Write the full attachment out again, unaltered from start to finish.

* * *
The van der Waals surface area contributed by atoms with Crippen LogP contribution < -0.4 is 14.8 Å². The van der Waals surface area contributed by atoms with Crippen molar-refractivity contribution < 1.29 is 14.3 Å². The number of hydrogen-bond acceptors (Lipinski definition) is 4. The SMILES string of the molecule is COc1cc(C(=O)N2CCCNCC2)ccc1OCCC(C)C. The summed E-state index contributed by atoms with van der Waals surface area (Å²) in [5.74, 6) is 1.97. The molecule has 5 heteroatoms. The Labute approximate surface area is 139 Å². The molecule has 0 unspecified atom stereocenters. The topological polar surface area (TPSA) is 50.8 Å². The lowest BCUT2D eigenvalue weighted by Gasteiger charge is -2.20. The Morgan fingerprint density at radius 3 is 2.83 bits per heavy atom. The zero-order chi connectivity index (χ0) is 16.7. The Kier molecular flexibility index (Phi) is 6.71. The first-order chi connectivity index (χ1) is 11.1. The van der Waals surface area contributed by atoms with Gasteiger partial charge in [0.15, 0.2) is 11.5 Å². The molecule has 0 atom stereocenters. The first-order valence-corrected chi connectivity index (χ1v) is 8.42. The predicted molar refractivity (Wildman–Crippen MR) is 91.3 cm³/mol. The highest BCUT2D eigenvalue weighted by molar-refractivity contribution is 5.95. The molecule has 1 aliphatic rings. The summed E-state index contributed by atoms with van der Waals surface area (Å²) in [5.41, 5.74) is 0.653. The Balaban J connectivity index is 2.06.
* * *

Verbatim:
The van der Waals surface area contributed by atoms with Crippen LogP contribution < -0.4 is 14.8 Å². The van der Waals surface area contributed by atoms with Crippen molar-refractivity contribution < 1.29 is 14.3 Å². The number of hydrogen-bond acceptors (Lipinski definition) is 4. The SMILES string of the molecule is COc1cc(C(=O)N2CCCNCC2)ccc1OCCC(C)C. The summed E-state index contributed by atoms with van der Waals surface area (Å²) in [5.74, 6) is 1.97. The molecule has 5 heteroatoms. The Labute approximate surface area is 139 Å². The molecule has 0 unspecified atom stereocenters. The topological polar surface area (TPSA) is 50.8 Å². The lowest BCUT2D eigenvalue weighted by Gasteiger charge is -2.20. The Morgan fingerprint density at radius 3 is 2.83 bits per heavy atom. The zero-order chi connectivity index (χ0) is 16.7. The Kier molecular flexibility index (Phi) is 6.71. The first-order chi connectivity index (χ1) is 11.1. The van der Waals surface area contributed by atoms with Gasteiger partial charge in [0.15, 0.2) is 11.5 Å². The molecule has 0 atom stereocenters. The first-order valence-corrected chi connectivity index (χ1v) is 8.42. The predicted molar refractivity (Wildman–Crippen MR) is 91.3 cm³/mol. The highest BCUT2D eigenvalue weighted by molar-refractivity contribution is 5.95. The molecule has 1 aliphatic rings. The summed E-state index contributed by atoms with van der Waals surface area (Å²) in [5.41, 5.74) is 0.653. The Balaban J connectivity index is 2.06.